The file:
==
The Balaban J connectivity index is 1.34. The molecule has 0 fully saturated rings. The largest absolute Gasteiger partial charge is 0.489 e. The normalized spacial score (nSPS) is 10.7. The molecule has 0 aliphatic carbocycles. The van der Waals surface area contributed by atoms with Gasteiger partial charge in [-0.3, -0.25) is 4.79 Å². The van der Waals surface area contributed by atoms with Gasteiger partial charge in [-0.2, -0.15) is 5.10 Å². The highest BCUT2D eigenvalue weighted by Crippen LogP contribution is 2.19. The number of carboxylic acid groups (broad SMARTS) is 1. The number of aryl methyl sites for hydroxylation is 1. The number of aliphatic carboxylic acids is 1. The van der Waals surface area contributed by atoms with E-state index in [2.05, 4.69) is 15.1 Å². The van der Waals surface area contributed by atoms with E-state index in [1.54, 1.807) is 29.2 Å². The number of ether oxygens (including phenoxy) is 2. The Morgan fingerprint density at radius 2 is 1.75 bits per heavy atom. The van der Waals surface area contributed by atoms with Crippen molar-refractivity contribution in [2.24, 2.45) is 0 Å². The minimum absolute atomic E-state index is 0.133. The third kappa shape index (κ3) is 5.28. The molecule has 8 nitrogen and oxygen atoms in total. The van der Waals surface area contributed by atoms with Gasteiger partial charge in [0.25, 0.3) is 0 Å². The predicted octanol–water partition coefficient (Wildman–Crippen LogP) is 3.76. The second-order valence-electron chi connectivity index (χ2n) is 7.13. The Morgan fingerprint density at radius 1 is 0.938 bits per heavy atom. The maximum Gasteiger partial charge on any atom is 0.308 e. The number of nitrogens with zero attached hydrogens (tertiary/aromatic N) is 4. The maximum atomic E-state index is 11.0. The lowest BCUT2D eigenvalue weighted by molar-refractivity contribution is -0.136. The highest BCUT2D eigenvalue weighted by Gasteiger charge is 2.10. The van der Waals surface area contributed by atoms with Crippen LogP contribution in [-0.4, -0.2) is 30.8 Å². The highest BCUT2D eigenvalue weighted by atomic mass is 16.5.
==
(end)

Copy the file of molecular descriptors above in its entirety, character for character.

The Balaban J connectivity index is 1.34. The molecule has 0 fully saturated rings. The largest absolute Gasteiger partial charge is 0.489 e. The normalized spacial score (nSPS) is 10.7. The molecule has 0 aliphatic carbocycles. The van der Waals surface area contributed by atoms with Gasteiger partial charge in [-0.3, -0.25) is 4.79 Å². The van der Waals surface area contributed by atoms with Gasteiger partial charge in [-0.2, -0.15) is 5.10 Å². The highest BCUT2D eigenvalue weighted by Crippen LogP contribution is 2.19. The number of carboxylic acid groups (broad SMARTS) is 1. The number of aryl methyl sites for hydroxylation is 1. The number of aliphatic carboxylic acids is 1. The van der Waals surface area contributed by atoms with E-state index in [2.05, 4.69) is 15.1 Å². The van der Waals surface area contributed by atoms with E-state index in [1.54, 1.807) is 29.2 Å². The number of ether oxygens (including phenoxy) is 2. The Morgan fingerprint density at radius 2 is 1.75 bits per heavy atom. The van der Waals surface area contributed by atoms with Crippen molar-refractivity contribution in [2.24, 2.45) is 0 Å². The minimum absolute atomic E-state index is 0.133. The third kappa shape index (κ3) is 5.28. The molecule has 8 nitrogen and oxygen atoms in total. The van der Waals surface area contributed by atoms with Gasteiger partial charge in [0.25, 0.3) is 0 Å². The predicted octanol–water partition coefficient (Wildman–Crippen LogP) is 3.76. The second-order valence-electron chi connectivity index (χ2n) is 7.13. The Morgan fingerprint density at radius 1 is 0.938 bits per heavy atom. The maximum Gasteiger partial charge on any atom is 0.308 e. The number of nitrogens with zero attached hydrogens (tertiary/aromatic N) is 4. The maximum atomic E-state index is 11.0. The lowest BCUT2D eigenvalue weighted by molar-refractivity contribution is -0.136. The highest BCUT2D eigenvalue weighted by Gasteiger charge is 2.10. The van der Waals surface area contributed by atoms with Crippen LogP contribution in [-0.4, -0.2) is 30.8 Å². The highest BCUT2D eigenvalue weighted by atomic mass is 16.5.